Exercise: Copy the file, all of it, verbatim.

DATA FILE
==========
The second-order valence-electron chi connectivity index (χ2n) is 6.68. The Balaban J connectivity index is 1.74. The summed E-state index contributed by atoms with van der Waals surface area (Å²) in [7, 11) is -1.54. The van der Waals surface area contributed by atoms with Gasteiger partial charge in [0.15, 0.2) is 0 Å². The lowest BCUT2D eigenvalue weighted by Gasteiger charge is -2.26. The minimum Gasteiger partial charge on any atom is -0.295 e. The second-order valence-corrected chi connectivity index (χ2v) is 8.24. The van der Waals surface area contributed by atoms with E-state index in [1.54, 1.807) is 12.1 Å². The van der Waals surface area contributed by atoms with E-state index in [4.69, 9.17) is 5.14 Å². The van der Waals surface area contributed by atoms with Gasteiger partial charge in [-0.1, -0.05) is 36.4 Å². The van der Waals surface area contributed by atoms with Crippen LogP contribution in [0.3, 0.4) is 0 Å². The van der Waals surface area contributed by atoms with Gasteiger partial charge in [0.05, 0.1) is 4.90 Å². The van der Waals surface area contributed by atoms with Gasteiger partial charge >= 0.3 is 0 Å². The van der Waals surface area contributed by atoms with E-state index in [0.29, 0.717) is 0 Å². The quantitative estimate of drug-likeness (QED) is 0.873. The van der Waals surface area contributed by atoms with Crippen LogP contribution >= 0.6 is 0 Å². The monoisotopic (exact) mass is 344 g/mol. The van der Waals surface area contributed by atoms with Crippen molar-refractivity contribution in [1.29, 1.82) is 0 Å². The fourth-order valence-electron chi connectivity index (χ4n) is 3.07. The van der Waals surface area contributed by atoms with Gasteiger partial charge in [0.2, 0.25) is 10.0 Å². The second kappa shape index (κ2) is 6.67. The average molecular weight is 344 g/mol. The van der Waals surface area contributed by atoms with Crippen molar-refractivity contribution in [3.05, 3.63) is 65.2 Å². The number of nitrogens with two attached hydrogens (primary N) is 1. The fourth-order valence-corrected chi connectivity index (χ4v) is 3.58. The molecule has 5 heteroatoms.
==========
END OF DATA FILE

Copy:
The second-order valence-electron chi connectivity index (χ2n) is 6.68. The Balaban J connectivity index is 1.74. The summed E-state index contributed by atoms with van der Waals surface area (Å²) in [7, 11) is -1.54. The van der Waals surface area contributed by atoms with Gasteiger partial charge in [0.15, 0.2) is 0 Å². The lowest BCUT2D eigenvalue weighted by Gasteiger charge is -2.26. The minimum Gasteiger partial charge on any atom is -0.295 e. The second-order valence-corrected chi connectivity index (χ2v) is 8.24. The van der Waals surface area contributed by atoms with E-state index in [1.54, 1.807) is 12.1 Å². The van der Waals surface area contributed by atoms with E-state index in [4.69, 9.17) is 5.14 Å². The van der Waals surface area contributed by atoms with Gasteiger partial charge in [-0.1, -0.05) is 36.4 Å². The van der Waals surface area contributed by atoms with Crippen LogP contribution in [0.3, 0.4) is 0 Å². The van der Waals surface area contributed by atoms with Gasteiger partial charge in [0.05, 0.1) is 4.90 Å². The van der Waals surface area contributed by atoms with Gasteiger partial charge >= 0.3 is 0 Å². The van der Waals surface area contributed by atoms with E-state index in [0.29, 0.717) is 0 Å². The quantitative estimate of drug-likeness (QED) is 0.873. The van der Waals surface area contributed by atoms with Crippen LogP contribution >= 0.6 is 0 Å². The monoisotopic (exact) mass is 344 g/mol. The van der Waals surface area contributed by atoms with Crippen molar-refractivity contribution in [1.29, 1.82) is 0 Å². The fourth-order valence-electron chi connectivity index (χ4n) is 3.07. The van der Waals surface area contributed by atoms with Gasteiger partial charge in [0.2, 0.25) is 10.0 Å². The second kappa shape index (κ2) is 6.67. The average molecular weight is 344 g/mol. The van der Waals surface area contributed by atoms with Crippen molar-refractivity contribution in [3.05, 3.63) is 65.2 Å². The number of nitrogens with two attached hydrogens (primary N) is 1. The fourth-order valence-corrected chi connectivity index (χ4v) is 3.58. The molecule has 5 heteroatoms.